SUBMARINE: Starring Craig Roberts, Noah Taylor, Sally Hawkins, Yasmin Paige and Paddy Considine. Direction and screenplay by Richard Ayoade. Rated M (Coarse language and sexual references). 97 minutes.
Reviewed by Jan Epstein
BASED on Joe Dunthorne’s novel of the same name, Submarine is an edgy, good-natured coming-of-age story that looks back without anger or undue sentimentality at growing up Welsh in the “swinging” 1980s.
The son of unconventional parents in the seaport town of Swansea, 15-year-old Oliver Tate (Craig Roberts) is quirky and opinionated, a social misfit at school who tries to gain the attention and acceptance of attractive fellow-student Jordana Bevan (Yasmin Paige) by bullying a fat girl.
Jordana is impressed, and to the amazement of classmates, the two become friends and tentative lovers.
Jordana is drawn to Oliver at a time when her mother becomes grievously ill. Life for Oliver is difficult too.
His marine biologist father Lloyd (Noah Taylor) is a depressive, and this is exacerbated when a New Age guru Graham (Paddy Considine), an old boyfriend of Oliver’s mother Jill (Sally Hawkins), moves next door.
Graham is narcissistically flirtatious and needy, and Oliver’s wooing of Jordana and his involvement in her life begins to take second place when he suspects that his parents’ marriage is falling apart, and that Graham is to blame.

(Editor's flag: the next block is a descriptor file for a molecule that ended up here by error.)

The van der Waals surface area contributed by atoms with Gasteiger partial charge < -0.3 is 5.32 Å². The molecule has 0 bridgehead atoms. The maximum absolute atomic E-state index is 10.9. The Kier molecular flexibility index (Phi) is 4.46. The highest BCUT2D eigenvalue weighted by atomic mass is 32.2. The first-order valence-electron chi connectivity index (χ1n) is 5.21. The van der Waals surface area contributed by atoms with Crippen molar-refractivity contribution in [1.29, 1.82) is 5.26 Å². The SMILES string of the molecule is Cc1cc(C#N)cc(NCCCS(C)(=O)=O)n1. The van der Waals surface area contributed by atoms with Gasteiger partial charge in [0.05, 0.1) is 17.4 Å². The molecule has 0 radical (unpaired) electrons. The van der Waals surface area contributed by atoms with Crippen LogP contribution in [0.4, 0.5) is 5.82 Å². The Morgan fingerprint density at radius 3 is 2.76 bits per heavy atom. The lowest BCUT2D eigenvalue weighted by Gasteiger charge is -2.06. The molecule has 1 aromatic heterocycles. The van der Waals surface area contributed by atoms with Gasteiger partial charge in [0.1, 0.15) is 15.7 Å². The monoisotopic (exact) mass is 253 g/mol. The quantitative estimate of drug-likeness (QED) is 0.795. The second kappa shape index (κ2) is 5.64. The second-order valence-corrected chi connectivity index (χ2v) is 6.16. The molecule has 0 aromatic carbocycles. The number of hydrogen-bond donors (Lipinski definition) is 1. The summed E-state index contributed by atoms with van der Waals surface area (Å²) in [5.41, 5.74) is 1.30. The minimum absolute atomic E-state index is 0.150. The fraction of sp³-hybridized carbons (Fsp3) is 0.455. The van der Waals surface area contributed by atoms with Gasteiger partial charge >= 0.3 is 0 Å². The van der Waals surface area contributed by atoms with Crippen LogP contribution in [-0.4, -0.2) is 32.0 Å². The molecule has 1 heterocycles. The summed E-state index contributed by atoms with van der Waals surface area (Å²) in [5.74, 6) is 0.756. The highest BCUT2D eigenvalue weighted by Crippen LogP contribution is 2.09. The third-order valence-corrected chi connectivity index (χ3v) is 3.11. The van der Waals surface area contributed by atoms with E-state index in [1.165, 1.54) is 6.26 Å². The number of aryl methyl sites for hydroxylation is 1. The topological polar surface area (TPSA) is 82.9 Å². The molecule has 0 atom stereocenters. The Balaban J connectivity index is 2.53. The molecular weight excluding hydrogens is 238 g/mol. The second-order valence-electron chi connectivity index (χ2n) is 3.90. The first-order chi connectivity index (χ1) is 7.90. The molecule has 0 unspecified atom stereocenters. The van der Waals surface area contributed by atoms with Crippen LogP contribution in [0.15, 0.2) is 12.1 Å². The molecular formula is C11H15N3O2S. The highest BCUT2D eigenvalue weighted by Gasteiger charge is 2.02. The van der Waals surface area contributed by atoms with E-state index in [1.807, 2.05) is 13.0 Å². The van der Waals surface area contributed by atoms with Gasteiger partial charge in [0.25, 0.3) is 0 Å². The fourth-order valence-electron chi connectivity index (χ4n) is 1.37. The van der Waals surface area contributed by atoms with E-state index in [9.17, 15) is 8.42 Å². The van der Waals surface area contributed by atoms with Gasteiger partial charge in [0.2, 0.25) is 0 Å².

Submarine is the debut feature of Richard Ayoade, best known to Australian audiences for his role as a frizzy-haired, hapless nerd in the off-beat British TV comedy The IT Crowd.
Ayoade’s direction of his own screenplay is deft and imaginative, with the talented cast that includes newcomers Roberts and Paige and established actors Taylor (Shine, Red Dog) and Hawkins (Made in Dagenham, Jane Eyre) giving performances that are at once understated, wildly funny and believable.
Submarine with its enigmatic title covers ground familiar to all of us: the awkwardness of adolescence and learning about relationships, for which no one is prepared.
What makes Submarine memorable and special, however, apart from its idiosyncratic characters is the inventiveness of the storytelling, scenes verging on snapshots, captions and drawings which warn and direct us, and fades to red (not black) that punctuate and dramatise Oliver’s story like a heartbeat.
Jan Epstein is an associate of the Australian Catholic Office for Film and Broadcasting.